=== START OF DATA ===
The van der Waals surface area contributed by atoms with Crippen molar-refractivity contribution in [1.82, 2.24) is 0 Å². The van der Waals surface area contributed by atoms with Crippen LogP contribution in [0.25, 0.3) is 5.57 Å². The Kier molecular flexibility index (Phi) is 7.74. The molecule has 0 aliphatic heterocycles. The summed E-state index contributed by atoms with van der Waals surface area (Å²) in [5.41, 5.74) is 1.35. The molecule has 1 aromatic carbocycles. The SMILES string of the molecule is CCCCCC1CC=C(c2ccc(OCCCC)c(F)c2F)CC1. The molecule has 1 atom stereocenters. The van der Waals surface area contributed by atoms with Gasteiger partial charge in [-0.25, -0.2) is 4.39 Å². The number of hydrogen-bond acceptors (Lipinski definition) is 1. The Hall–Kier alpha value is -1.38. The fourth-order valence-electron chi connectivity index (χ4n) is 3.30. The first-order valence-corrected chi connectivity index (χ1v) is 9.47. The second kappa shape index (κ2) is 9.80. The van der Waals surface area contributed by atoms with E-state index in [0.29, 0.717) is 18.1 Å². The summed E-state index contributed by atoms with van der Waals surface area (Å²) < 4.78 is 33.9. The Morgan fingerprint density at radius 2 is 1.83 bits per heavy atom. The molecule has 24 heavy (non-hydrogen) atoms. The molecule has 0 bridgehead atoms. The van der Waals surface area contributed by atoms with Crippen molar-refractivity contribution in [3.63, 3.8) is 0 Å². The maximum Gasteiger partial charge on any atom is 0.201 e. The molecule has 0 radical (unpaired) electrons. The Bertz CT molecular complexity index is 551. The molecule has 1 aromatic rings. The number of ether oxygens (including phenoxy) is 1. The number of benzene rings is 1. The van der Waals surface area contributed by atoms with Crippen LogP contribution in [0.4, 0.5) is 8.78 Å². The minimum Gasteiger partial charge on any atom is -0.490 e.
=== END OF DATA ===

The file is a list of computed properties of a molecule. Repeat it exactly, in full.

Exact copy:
The van der Waals surface area contributed by atoms with Crippen molar-refractivity contribution in [1.82, 2.24) is 0 Å². The van der Waals surface area contributed by atoms with Crippen LogP contribution in [0.25, 0.3) is 5.57 Å². The Kier molecular flexibility index (Phi) is 7.74. The molecule has 0 aliphatic heterocycles. The summed E-state index contributed by atoms with van der Waals surface area (Å²) in [5.41, 5.74) is 1.35. The molecule has 1 aromatic carbocycles. The SMILES string of the molecule is CCCCCC1CC=C(c2ccc(OCCCC)c(F)c2F)CC1. The molecule has 1 atom stereocenters. The van der Waals surface area contributed by atoms with Gasteiger partial charge in [-0.25, -0.2) is 4.39 Å². The number of hydrogen-bond acceptors (Lipinski definition) is 1. The Hall–Kier alpha value is -1.38. The fourth-order valence-electron chi connectivity index (χ4n) is 3.30. The first-order valence-corrected chi connectivity index (χ1v) is 9.47. The second kappa shape index (κ2) is 9.80. The van der Waals surface area contributed by atoms with E-state index in [0.29, 0.717) is 18.1 Å². The summed E-state index contributed by atoms with van der Waals surface area (Å²) < 4.78 is 33.9. The Morgan fingerprint density at radius 2 is 1.83 bits per heavy atom. The molecule has 24 heavy (non-hydrogen) atoms. The molecule has 0 bridgehead atoms. The van der Waals surface area contributed by atoms with Crippen molar-refractivity contribution in [3.63, 3.8) is 0 Å². The maximum Gasteiger partial charge on any atom is 0.201 e. The molecule has 0 radical (unpaired) electrons. The Bertz CT molecular complexity index is 551. The molecule has 1 aromatic rings. The number of ether oxygens (including phenoxy) is 1. The number of benzene rings is 1. The van der Waals surface area contributed by atoms with Crippen LogP contribution in [0.4, 0.5) is 8.78 Å². The minimum Gasteiger partial charge on any atom is -0.490 e.